Day 6

How much are you 'willing toupee?' Combing through the economics of baldness

A team of economists in the U.S. say men of a certain age are coping with a particularly hairy sort of stress — and they'll pay through the teeth to avoid facing it head on.

'36 per cent of our respondents had admitted to trying the combover,' says economist David McEvoy

Bruce Willis attends the Comedy Central Roast of Bruce Willis at Hollywood Palladium on July 14, 2018 in Los Angeles, California. (Getty Images)

It may not be cheap to go from looking like a Prince William to a Trudeau — but many men say they'd be willing to pay a pretty penny for a richer hairline.

A new study out of Appalachian State University suggests that men would be willing to pay an average of $30,000 to replenish their thinning hair.

The researchers compiled evidence for their paper, aptly titled Willingness Toupee, by surveying 151 men with varying degrees of baldness.

"To the authors' knowledge, there is not one follicle of empirical evidence on the value balding men place on keeping or restoring their luscious locks," reads an excerpt from the pun-filled report.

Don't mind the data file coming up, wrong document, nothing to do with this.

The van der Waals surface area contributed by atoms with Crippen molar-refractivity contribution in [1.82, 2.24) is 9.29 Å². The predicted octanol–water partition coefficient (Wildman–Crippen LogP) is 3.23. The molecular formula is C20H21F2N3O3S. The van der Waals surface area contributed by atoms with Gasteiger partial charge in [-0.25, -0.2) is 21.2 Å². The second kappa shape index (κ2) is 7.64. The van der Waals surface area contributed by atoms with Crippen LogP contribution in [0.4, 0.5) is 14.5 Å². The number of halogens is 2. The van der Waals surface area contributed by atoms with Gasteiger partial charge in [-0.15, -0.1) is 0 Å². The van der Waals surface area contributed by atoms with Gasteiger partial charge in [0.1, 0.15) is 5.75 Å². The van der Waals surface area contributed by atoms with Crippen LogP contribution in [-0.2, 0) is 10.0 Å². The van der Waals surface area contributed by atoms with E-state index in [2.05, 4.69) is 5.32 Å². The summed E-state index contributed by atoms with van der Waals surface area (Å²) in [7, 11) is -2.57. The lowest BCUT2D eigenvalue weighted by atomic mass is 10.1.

The participants were required to indicate where they fell on the Hamilton-Norwood Baldness Scale — a seven-point scale where 'one' denotes a full head of hair and 'seven' denotes complete baldness.

They were then asked to indicate how much they'd be willing to pay for more hair than was currently present on their heads.

Prince William is considered a four on the Hamilton-Norwood baldness scale. (Jeff J. Mitchell/Getty Images)

As the study's co-author and Appalachian State University economics professor David McEvoy told Day 6 host Brent Bambury, not all men were willing to pay the same amount.

According to the study's results, most men looking to move from a Bruce Willis to a modern day Prince William — a jump from seven to four on the Hamilton-Norwood scale — would be willing to pay approximately $15,960.

However, men looking to move from a present-day Bruce Willis to Bruce Willis from the 1988 film Die Hard — or moving from a seven to a three on the Hamilton-Norwood scale — would be willing to pay closer to $21,280.

It's worth noting that the study itself provides preliminary observations regarding the value that balding men place on a full head of hair, and the study didn't shed much light on the reasons for the stigma around hair loss.

But McEvoy — whose own hairline has receded to the point that his sister says his forehead is more like a "five head" —admitted that he'd personally rather be completely bald than deal with a hairline that's in the process of balding.

"I think those that can embrace it with confidence are all the better for it," explained McEvoy.

"I myself would prefer to be a seven than five or six."

To hear the full interview with Dave McEvoy, download our podcast or click the 'Listen' button at the top of this page.


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